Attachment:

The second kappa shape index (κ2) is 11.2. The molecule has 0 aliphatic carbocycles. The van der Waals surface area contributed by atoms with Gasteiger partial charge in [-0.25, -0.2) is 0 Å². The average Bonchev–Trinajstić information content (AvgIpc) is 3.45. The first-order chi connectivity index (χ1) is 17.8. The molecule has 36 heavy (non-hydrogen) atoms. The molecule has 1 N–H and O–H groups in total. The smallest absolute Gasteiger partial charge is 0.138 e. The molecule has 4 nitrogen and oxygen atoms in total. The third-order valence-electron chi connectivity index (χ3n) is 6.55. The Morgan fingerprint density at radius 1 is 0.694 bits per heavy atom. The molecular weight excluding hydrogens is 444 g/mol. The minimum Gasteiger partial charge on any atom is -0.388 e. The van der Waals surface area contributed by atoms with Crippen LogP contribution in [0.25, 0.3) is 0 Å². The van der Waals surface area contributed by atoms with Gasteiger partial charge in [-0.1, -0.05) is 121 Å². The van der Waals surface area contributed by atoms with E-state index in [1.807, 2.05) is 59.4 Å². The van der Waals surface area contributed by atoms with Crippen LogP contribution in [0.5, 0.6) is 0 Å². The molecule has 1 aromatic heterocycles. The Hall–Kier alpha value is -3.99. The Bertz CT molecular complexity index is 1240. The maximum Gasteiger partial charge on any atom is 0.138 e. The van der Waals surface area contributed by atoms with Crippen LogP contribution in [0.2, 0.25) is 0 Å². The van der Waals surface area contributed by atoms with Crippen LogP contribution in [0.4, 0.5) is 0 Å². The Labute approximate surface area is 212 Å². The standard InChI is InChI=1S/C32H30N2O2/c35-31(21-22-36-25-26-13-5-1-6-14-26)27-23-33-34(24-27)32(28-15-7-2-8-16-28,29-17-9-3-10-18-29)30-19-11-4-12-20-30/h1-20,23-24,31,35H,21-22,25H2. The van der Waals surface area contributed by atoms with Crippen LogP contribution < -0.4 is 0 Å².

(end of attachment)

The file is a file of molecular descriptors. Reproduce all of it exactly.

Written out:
The second kappa shape index (κ2) is 11.2. The molecule has 0 aliphatic carbocycles. The van der Waals surface area contributed by atoms with Gasteiger partial charge in [-0.25, -0.2) is 0 Å². The average Bonchev–Trinajstić information content (AvgIpc) is 3.45. The first-order chi connectivity index (χ1) is 17.8. The molecule has 36 heavy (non-hydrogen) atoms. The molecule has 1 N–H and O–H groups in total. The smallest absolute Gasteiger partial charge is 0.138 e. The molecule has 4 nitrogen and oxygen atoms in total. The third-order valence-electron chi connectivity index (χ3n) is 6.55. The Morgan fingerprint density at radius 1 is 0.694 bits per heavy atom. The molecular weight excluding hydrogens is 444 g/mol. The minimum Gasteiger partial charge on any atom is -0.388 e. The van der Waals surface area contributed by atoms with Crippen LogP contribution in [0.25, 0.3) is 0 Å². The van der Waals surface area contributed by atoms with Gasteiger partial charge in [-0.1, -0.05) is 121 Å². The van der Waals surface area contributed by atoms with E-state index in [1.807, 2.05) is 59.4 Å². The van der Waals surface area contributed by atoms with Crippen LogP contribution in [0.5, 0.6) is 0 Å². The molecule has 1 aromatic heterocycles. The Hall–Kier alpha value is -3.99. The Bertz CT molecular complexity index is 1240. The maximum Gasteiger partial charge on any atom is 0.138 e. The van der Waals surface area contributed by atoms with Crippen LogP contribution in [0.2, 0.25) is 0 Å². The van der Waals surface area contributed by atoms with Crippen LogP contribution in [0.4, 0.5) is 0 Å². The Labute approximate surface area is 212 Å². The standard InChI is InChI=1S/C32H30N2O2/c35-31(21-22-36-25-26-13-5-1-6-14-26)27-23-33-34(24-27)32(28-15-7-2-8-16-28,29-17-9-3-10-18-29)30-19-11-4-12-20-30/h1-20,23-24,31,35H,21-22,25H2. The van der Waals surface area contributed by atoms with Crippen LogP contribution < -0.4 is 0 Å².